Can my school submit more than one team?
Yes! While multiple teams from the same institution institution can apply, only one will be selected per institution to compete.
Can we create teams where members are from different schools?
Yes! However, one person can only be on one application (the same person cannot be part of multiple teams at the time of application). Also, teams from different institutions must still be at the same level (purely high school students or purely undergrad students or purely graduate students).
I’m not a computer science/engineering student and don’t know how to code or hack. Can me and my non-technical classmates still compete?
Yes! This experience is not structured as a technical event. So please do not hesitate – do apply! Remember that this is about learning in a fun and safe environment, and that is the experience we are trying to provide students with!
What is the expected time commitment required by a team?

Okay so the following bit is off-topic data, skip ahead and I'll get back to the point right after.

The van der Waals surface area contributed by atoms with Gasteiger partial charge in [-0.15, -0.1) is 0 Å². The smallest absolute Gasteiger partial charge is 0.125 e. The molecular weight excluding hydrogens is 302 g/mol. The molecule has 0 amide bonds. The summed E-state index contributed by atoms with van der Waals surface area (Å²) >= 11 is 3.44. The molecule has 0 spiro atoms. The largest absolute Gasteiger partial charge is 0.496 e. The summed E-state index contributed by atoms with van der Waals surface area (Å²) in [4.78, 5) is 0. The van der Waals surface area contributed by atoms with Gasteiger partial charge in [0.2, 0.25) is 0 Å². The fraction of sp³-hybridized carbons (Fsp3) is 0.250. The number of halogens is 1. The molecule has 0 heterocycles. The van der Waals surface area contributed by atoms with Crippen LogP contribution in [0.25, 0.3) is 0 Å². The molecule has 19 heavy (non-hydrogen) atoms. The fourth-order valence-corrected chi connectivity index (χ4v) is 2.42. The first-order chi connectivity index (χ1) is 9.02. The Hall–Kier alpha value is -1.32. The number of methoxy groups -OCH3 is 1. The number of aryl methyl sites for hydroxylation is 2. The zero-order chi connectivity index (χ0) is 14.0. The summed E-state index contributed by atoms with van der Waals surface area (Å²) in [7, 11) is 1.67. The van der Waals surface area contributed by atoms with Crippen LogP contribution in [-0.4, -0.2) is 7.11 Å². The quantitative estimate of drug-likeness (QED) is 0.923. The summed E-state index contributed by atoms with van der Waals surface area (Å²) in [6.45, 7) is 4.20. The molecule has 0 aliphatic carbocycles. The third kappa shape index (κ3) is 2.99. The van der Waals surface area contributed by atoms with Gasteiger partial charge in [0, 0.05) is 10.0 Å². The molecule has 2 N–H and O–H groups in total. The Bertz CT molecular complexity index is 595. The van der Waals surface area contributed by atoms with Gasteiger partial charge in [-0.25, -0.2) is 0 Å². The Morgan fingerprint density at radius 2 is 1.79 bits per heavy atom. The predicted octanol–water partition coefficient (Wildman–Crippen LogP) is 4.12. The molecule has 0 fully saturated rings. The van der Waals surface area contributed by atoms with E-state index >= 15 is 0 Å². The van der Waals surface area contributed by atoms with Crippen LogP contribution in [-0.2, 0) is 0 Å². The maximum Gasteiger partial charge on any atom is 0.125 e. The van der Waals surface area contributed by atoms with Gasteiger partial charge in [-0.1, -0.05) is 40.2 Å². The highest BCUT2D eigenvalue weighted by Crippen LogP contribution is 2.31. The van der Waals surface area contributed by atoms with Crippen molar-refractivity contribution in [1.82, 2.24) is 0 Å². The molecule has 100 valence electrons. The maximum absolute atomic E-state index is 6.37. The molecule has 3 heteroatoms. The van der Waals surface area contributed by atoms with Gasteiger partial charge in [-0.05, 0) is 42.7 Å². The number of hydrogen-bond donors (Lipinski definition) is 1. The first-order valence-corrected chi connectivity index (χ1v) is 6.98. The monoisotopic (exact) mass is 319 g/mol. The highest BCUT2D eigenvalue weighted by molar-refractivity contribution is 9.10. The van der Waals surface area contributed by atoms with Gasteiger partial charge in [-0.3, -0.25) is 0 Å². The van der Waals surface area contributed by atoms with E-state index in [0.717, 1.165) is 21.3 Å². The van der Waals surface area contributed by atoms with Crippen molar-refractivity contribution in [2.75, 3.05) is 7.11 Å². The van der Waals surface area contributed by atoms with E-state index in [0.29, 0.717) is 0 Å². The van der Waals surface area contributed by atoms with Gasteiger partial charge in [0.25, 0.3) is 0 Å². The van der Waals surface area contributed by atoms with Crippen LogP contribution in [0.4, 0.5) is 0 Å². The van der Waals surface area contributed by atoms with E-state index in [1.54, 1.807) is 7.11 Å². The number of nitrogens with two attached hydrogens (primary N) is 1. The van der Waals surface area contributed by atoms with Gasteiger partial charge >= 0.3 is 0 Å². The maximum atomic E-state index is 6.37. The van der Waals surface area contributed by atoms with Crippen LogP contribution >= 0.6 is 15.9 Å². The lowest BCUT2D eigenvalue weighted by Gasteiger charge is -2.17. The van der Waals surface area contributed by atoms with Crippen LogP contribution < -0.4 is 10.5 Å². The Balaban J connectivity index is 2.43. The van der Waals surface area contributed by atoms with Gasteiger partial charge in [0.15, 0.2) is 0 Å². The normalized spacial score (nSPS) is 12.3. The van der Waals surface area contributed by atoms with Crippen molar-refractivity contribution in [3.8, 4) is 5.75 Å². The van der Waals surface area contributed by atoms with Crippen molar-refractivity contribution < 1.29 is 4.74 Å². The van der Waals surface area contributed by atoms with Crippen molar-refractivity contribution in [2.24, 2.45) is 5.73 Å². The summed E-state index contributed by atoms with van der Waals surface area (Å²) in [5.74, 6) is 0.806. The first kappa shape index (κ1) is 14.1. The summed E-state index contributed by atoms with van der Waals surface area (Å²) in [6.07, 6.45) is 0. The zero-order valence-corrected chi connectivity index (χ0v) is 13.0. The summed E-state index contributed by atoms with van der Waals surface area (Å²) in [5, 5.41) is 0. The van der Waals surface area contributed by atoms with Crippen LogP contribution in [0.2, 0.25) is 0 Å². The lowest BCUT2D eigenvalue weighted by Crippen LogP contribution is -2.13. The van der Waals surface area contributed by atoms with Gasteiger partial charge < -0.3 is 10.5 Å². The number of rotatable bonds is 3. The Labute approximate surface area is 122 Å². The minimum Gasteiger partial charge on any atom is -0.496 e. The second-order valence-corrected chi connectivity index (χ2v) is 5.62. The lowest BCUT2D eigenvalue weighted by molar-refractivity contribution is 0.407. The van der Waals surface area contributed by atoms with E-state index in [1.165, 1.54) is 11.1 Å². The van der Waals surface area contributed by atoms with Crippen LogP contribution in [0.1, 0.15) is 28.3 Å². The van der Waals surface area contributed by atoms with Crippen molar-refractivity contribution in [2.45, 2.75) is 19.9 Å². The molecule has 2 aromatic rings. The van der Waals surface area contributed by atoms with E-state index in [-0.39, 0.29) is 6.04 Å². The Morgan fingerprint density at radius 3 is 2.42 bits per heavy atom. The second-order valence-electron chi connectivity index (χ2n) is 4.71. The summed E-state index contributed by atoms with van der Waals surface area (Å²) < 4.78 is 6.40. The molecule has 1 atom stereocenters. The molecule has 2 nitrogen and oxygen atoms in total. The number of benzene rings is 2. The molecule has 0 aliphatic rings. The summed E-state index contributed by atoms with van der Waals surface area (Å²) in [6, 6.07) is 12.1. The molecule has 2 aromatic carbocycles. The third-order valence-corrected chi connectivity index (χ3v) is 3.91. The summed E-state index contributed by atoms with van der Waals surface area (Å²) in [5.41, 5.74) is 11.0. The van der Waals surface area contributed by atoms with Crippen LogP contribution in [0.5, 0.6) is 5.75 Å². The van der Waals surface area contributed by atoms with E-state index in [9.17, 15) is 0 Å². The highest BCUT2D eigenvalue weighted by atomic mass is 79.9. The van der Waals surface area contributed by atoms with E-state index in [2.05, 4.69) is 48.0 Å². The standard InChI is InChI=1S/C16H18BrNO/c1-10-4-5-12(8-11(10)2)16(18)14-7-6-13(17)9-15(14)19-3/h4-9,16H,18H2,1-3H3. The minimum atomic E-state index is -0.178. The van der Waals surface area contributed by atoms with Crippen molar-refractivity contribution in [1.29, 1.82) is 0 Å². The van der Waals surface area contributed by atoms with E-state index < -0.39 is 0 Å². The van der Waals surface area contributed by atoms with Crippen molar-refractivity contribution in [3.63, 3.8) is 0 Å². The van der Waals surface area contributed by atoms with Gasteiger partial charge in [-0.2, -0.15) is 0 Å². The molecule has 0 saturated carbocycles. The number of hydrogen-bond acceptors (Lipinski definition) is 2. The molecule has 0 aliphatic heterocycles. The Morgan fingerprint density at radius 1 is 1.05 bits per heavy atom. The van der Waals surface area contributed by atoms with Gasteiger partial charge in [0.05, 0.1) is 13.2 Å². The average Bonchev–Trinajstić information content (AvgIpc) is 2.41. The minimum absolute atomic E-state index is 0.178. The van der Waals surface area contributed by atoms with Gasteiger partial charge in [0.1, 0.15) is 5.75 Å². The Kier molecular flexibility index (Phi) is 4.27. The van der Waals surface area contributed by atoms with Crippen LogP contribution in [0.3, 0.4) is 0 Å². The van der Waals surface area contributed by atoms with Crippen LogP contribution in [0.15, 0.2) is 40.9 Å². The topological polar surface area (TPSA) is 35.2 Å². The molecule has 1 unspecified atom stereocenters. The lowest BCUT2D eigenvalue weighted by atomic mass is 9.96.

Once a team is selected, all members will be required to attend a 2-3 hour (might fluctuate a bit) training session. Each team will then be assigned a date (one of 10 Fridays). The team can work on OSINT till that date, but the other two components would be on that specific Friday; they will have that entire day to phish and a specific assigned time window to vish. Teams will have the weekend to write up their report, which will be due by the upcoming Sunday (11.59pm ET), after which they are done.
How can I prepare?
Great question! Feel free to check out YouTube for some examples. You can also hear some of the 2020 Collegiate SECTF winning teams in their vish attempts via the CARE POD podcast. And of course, you are encouraged to listen to Alethe Denis‘ amazing vishing workshop that she delivered at the 2020 Collegiate SECTF event. You can also check out the How to OSINT and How to Phish webinars by Chris Kirsch, which were also delivered at the 2020 Collegiate SECTF event.
 R. D. Steele, “The importance of open source intelligence to the military,” International Journal of Intelligence and Counter Intelligence, vol. 8, no. 4, pp. 457-470, 1995.
 Fraud Watch International (2020). “What is Vishing?”. Retrieved July 15, 2020. Online at https://fraudwatchinternational.com/vishing/what-is-vishing/
 Phishing.org (2020). “What is phishing?”. Retrieved January 16, 2021. Online at phishing.org/what-is-phishing